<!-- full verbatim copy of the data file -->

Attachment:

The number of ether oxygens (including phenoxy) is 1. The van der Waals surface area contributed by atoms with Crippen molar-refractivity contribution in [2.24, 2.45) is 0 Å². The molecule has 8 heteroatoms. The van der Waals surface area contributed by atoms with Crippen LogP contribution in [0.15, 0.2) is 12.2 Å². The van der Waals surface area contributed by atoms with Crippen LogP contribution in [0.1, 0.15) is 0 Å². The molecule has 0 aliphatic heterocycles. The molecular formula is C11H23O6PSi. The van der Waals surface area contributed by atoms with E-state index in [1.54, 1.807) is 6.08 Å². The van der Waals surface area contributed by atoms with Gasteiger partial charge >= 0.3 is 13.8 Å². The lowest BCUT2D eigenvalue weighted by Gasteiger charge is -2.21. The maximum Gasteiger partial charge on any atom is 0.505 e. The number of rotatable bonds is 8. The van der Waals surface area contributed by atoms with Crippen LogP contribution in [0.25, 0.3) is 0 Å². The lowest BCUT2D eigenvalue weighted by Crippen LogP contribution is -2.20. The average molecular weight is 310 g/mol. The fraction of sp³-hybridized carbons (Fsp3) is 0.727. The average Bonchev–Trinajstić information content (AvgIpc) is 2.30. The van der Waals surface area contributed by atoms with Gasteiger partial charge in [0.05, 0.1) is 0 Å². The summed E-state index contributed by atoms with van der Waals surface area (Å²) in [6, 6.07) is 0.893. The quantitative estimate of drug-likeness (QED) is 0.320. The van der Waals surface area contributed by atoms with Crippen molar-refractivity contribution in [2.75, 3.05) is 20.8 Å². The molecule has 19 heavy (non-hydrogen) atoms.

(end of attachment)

The number of ether oxygens (including phenoxy) is 1. The van der Waals surface area contributed by atoms with Crippen molar-refractivity contribution in [2.24, 2.45) is 0 Å². The molecule has 8 heteroatoms. The van der Waals surface area contributed by atoms with Crippen LogP contribution in [0.15, 0.2) is 12.2 Å². The van der Waals surface area contributed by atoms with Crippen LogP contribution in [0.1, 0.15) is 0 Å². The molecule has 0 aliphatic heterocycles. The molecular formula is C11H23O6PSi. The van der Waals surface area contributed by atoms with E-state index in [1.54, 1.807) is 6.08 Å². The van der Waals surface area contributed by atoms with Gasteiger partial charge >= 0.3 is 13.8 Å². The lowest BCUT2D eigenvalue weighted by Gasteiger charge is -2.21. The maximum Gasteiger partial charge on any atom is 0.505 e. The number of rotatable bonds is 8. The van der Waals surface area contributed by atoms with Crippen LogP contribution in [0.25, 0.3) is 0 Å². The lowest BCUT2D eigenvalue weighted by Crippen LogP contribution is -2.20. The average molecular weight is 310 g/mol. The fraction of sp³-hybridized carbons (Fsp3) is 0.727. The average Bonchev–Trinajstić information content (AvgIpc) is 2.30. The van der Waals surface area contributed by atoms with Gasteiger partial charge in [0.05, 0.1) is 0 Å². The summed E-state index contributed by atoms with van der Waals surface area (Å²) in [6, 6.07) is 0.893. The quantitative estimate of drug-likeness (QED) is 0.320. The van der Waals surface area contributed by atoms with Crippen molar-refractivity contribution in [2.75, 3.05) is 20.8 Å². The molecule has 19 heavy (non-hydrogen) atoms.